Why flexible working matters
Now Teach commissioned research into flexible working because we believe it will make teaching more attractive as a long-term career choice. This blog summarises the report and includes advice for teachers looking to find a flexible role.
Schools are in the middle of a recruitment and retention crisis, so the positive impact of flexible working on perceptions of teaching must not be ignored. Teaching is one of the most rewarding professions but its structures are becoming increasingly distant from the modern workplace.
Flexible working can benefit all teachers but we know it is especially important for experienced career-changers considering teaching, such as the people we recruit for Now Teach.
Many Now Teach participants have left senior roles where they had considerable autonomy. If schools want to attract and retain professionals from other sectors, they need to offer the flexible working that other employers increasingly provide.
A more attractive profession
It is widely recognised that any form of flexible working has a positive impact of employer well-being and productivity. Schools that offer flexible arrangements that work for students, teachers and leaders will be more able to attract and retain talented and dedicated people.
To explore the issue, our researchers spoke to teachers, leaders and staff in two schools, one of which is part of a multi-academy trust, to explore their views of flexible working. We found there are a number of barriers that stand in the way of a wider implementation of flexible working but that these can be resolved.
Our next step is to take this research forward, exploring the central question of whether and in what ways students are affected by flexible working. If you are interested in participating in or contributing to this work, get in touch.
Defining flexible working
Flexible working refers to a range of working patterns that do not fit into the traditional 9-to-5, five-day week.The three main elements of work flexibility are:
- where the individual works (in one or more places, from home or alternative locations);
- when they work (for example, staggered start and finish times or compressed hours); and
- how much they work (such as part-time, job share or unpaid leave).
The strongest argument against flexible working is that it may have a negative impact on students. Schools exist to educate and develop young people, so flexible working cannot be prioritised above them. However, there is little research about the impact of flexible working on pupil outcomes.
Structural Barriers to Flexible Working
There are a number of barriers that stand in the way of a wider implementation of flexible working.These included:
Complications of creating the timetable, staff-student ratios and the need for cover: The logistics of timetabling is often cited as the biggest obstacle to flexible working
Budget: Flexible working is often associated with job sharing and the need for ‘handover time’ increasing costs.
Workload and the intensity of the school day: Teachers often work beyond their contracted hours, so staff considering a part-time role fear it will result in a full-time workload.
Attitudinal Barriers to Flexible Working
There are some widely held attitudes about the infeasibility of flexible working within secondary schools. These included:
Opening the floodgates: Leaders worry they will inundated with requests because the demand is hard to gauge.Fairness and “first come, first served”The assumption that there must be limited scope for flexible working makes leaders worry that it will lead to unequal treatment.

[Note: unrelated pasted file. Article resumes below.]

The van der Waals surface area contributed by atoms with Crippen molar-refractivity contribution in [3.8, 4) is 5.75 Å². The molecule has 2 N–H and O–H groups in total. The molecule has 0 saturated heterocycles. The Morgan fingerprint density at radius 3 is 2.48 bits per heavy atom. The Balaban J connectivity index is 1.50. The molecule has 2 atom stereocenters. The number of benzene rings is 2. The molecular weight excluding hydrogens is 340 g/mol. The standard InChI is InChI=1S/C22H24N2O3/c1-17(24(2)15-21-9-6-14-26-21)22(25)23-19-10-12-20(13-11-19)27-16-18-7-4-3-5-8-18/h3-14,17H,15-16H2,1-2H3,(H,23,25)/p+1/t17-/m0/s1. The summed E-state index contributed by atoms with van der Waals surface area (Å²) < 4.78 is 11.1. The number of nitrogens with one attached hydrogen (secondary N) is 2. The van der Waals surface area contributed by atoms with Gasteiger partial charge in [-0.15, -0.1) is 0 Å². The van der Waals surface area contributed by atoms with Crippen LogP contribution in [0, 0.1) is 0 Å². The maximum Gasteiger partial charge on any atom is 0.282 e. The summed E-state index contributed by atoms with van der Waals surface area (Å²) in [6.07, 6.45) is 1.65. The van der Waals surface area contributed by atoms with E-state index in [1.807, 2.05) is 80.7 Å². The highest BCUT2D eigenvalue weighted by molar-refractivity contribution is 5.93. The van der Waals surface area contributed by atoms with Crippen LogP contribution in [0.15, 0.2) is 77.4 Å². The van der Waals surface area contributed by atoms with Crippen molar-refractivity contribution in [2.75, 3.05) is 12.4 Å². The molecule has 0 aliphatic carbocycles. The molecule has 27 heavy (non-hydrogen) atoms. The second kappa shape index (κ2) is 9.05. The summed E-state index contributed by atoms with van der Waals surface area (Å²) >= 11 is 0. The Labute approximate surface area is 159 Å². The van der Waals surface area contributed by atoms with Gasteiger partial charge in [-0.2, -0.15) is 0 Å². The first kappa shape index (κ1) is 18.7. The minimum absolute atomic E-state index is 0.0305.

Validity of reasons: Childcare can be seen as the only valid reason for flexible working, and leaders are unwilling to consider others.
Impact on students and student outcomes: The fear that students will suffer if teachers are less available, undermining the purpose of teaching.
Limits on progression: Some teachers fear that flexible working arrangements are incompatible with progression, promotion or leadership roles.
Management capacity: Managing a flexible workforce takes time and the timetable may need to be revised more frequently.
A lack of expertise in adapting to these changes will act as a barrier to successful flexible working.The skills needed are:
Redesigning jobs: This is a particular skill that demands additional training.
Building timetables: This is a logistical challenge that demands software many schools do not have.
Advice for applicants looking for flexible working
Before You Apply
Research flexible working: Find some case studies and explore the principles and practice of flexible working.
Identify necessities and nice-to-haves: It’s vital to be clear about what you will and won’t compromise on.
Create your case: Identify likely concerns and think about how you could overcome them.
When You Apply
Lead with your skills and experience: Show that you are a strong candidate who will be an asset to the school.
Don’t mention flexibility in your letter or CV: Wait until the interview.
Give it a shot: Even if the role isn’t advertised as part-time or flexible, you should apply if you think you are the right candidate.
Lead with skills and experience: Show you are the best person for the job.
Think about when to mention flexibility: It might come up. If not, ask a few questions and then raise it as a point for discussion.
Take an open approach: Show your enthusiasm about the role and want to know what scope there is for flexibility.
Be prepared to be flexible in return: If it is a part-time role, be flexible about which days you can work.
Accept the limitations: Some forms of flexible working will be harder to manage.
Play the long game: Try suggesting a trial period with next steps for follow-up.